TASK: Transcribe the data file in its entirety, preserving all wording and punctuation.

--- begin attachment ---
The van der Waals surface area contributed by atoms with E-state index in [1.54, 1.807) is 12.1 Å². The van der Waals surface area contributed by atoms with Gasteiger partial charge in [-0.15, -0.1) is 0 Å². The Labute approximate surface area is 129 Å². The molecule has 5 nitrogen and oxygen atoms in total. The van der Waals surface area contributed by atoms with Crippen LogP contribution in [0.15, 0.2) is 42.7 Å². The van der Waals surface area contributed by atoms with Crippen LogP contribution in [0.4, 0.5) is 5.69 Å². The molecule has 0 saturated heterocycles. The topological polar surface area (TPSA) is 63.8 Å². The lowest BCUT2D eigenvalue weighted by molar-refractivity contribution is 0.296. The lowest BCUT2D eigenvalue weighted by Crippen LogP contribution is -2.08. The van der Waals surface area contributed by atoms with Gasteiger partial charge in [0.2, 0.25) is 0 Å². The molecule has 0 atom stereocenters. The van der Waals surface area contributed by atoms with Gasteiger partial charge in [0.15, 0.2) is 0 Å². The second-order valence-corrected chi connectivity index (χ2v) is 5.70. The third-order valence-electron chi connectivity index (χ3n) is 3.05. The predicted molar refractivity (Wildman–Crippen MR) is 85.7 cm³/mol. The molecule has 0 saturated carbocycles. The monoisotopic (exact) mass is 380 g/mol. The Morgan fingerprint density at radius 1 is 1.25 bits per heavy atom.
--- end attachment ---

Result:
The van der Waals surface area contributed by atoms with E-state index in [1.54, 1.807) is 12.1 Å². The van der Waals surface area contributed by atoms with Gasteiger partial charge in [-0.15, -0.1) is 0 Å². The Labute approximate surface area is 129 Å². The molecule has 5 nitrogen and oxygen atoms in total. The van der Waals surface area contributed by atoms with Crippen LogP contribution in [0.15, 0.2) is 42.7 Å². The van der Waals surface area contributed by atoms with Crippen LogP contribution in [0.4, 0.5) is 5.69 Å². The molecule has 0 saturated heterocycles. The topological polar surface area (TPSA) is 63.8 Å². The lowest BCUT2D eigenvalue weighted by molar-refractivity contribution is 0.296. The lowest BCUT2D eigenvalue weighted by Crippen LogP contribution is -2.08. The van der Waals surface area contributed by atoms with Gasteiger partial charge in [0.2, 0.25) is 0 Å². The molecule has 0 atom stereocenters. The van der Waals surface area contributed by atoms with Gasteiger partial charge in [0.15, 0.2) is 0 Å². The second-order valence-corrected chi connectivity index (χ2v) is 5.70. The third-order valence-electron chi connectivity index (χ3n) is 3.05. The predicted molar refractivity (Wildman–Crippen MR) is 85.7 cm³/mol. The molecule has 0 saturated carbocycles. The monoisotopic (exact) mass is 380 g/mol. The Morgan fingerprint density at radius 1 is 1.25 bits per heavy atom.